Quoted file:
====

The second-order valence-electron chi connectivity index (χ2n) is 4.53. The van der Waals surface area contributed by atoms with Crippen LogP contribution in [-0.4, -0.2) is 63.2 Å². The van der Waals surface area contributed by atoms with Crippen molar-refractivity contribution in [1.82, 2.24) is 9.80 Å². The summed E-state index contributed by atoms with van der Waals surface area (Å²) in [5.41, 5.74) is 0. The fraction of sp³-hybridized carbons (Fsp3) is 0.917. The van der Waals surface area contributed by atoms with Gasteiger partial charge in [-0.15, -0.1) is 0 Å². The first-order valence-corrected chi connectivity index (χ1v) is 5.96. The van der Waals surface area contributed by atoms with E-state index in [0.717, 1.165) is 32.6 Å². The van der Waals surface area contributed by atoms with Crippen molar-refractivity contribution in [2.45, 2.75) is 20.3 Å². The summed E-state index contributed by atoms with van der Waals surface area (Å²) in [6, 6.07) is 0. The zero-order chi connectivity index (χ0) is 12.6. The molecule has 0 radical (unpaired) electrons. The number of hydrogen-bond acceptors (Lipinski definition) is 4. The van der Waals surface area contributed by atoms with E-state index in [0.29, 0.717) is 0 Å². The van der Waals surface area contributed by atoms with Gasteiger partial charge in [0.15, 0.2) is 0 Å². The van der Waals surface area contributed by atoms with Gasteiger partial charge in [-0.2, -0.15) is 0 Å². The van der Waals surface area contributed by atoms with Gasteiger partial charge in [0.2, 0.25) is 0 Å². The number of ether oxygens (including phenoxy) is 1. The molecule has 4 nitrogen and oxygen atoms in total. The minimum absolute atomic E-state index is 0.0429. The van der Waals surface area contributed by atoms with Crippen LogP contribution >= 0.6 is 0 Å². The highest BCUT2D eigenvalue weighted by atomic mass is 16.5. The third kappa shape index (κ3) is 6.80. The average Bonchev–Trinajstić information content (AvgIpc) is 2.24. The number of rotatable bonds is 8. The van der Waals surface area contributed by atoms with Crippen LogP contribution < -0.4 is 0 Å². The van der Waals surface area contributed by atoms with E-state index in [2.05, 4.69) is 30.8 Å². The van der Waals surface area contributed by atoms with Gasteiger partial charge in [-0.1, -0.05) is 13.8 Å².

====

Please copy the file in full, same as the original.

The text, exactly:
The second-order valence-electron chi connectivity index (χ2n) is 4.53. The van der Waals surface area contributed by atoms with Crippen LogP contribution in [-0.4, -0.2) is 63.2 Å². The van der Waals surface area contributed by atoms with Crippen molar-refractivity contribution in [1.82, 2.24) is 9.80 Å². The summed E-state index contributed by atoms with van der Waals surface area (Å²) in [5.41, 5.74) is 0. The fraction of sp³-hybridized carbons (Fsp3) is 0.917. The van der Waals surface area contributed by atoms with Gasteiger partial charge in [-0.15, -0.1) is 0 Å². The first-order valence-corrected chi connectivity index (χ1v) is 5.96. The van der Waals surface area contributed by atoms with E-state index in [0.717, 1.165) is 32.6 Å². The van der Waals surface area contributed by atoms with Crippen molar-refractivity contribution in [2.45, 2.75) is 20.3 Å². The summed E-state index contributed by atoms with van der Waals surface area (Å²) in [6, 6.07) is 0. The zero-order chi connectivity index (χ0) is 12.6. The molecule has 0 radical (unpaired) electrons. The number of hydrogen-bond acceptors (Lipinski definition) is 4. The van der Waals surface area contributed by atoms with E-state index in [0.29, 0.717) is 0 Å². The van der Waals surface area contributed by atoms with Gasteiger partial charge in [0.15, 0.2) is 0 Å². The van der Waals surface area contributed by atoms with Gasteiger partial charge in [-0.2, -0.15) is 0 Å². The van der Waals surface area contributed by atoms with Gasteiger partial charge in [0.2, 0.25) is 0 Å². The number of ether oxygens (including phenoxy) is 1. The molecule has 4 nitrogen and oxygen atoms in total. The minimum absolute atomic E-state index is 0.0429. The van der Waals surface area contributed by atoms with Crippen LogP contribution >= 0.6 is 0 Å². The highest BCUT2D eigenvalue weighted by atomic mass is 16.5. The third kappa shape index (κ3) is 6.80. The average Bonchev–Trinajstić information content (AvgIpc) is 2.24. The number of rotatable bonds is 8. The van der Waals surface area contributed by atoms with Crippen LogP contribution < -0.4 is 0 Å². The van der Waals surface area contributed by atoms with E-state index in [2.05, 4.69) is 30.8 Å². The van der Waals surface area contributed by atoms with Gasteiger partial charge in [-0.1, -0.05) is 13.8 Å².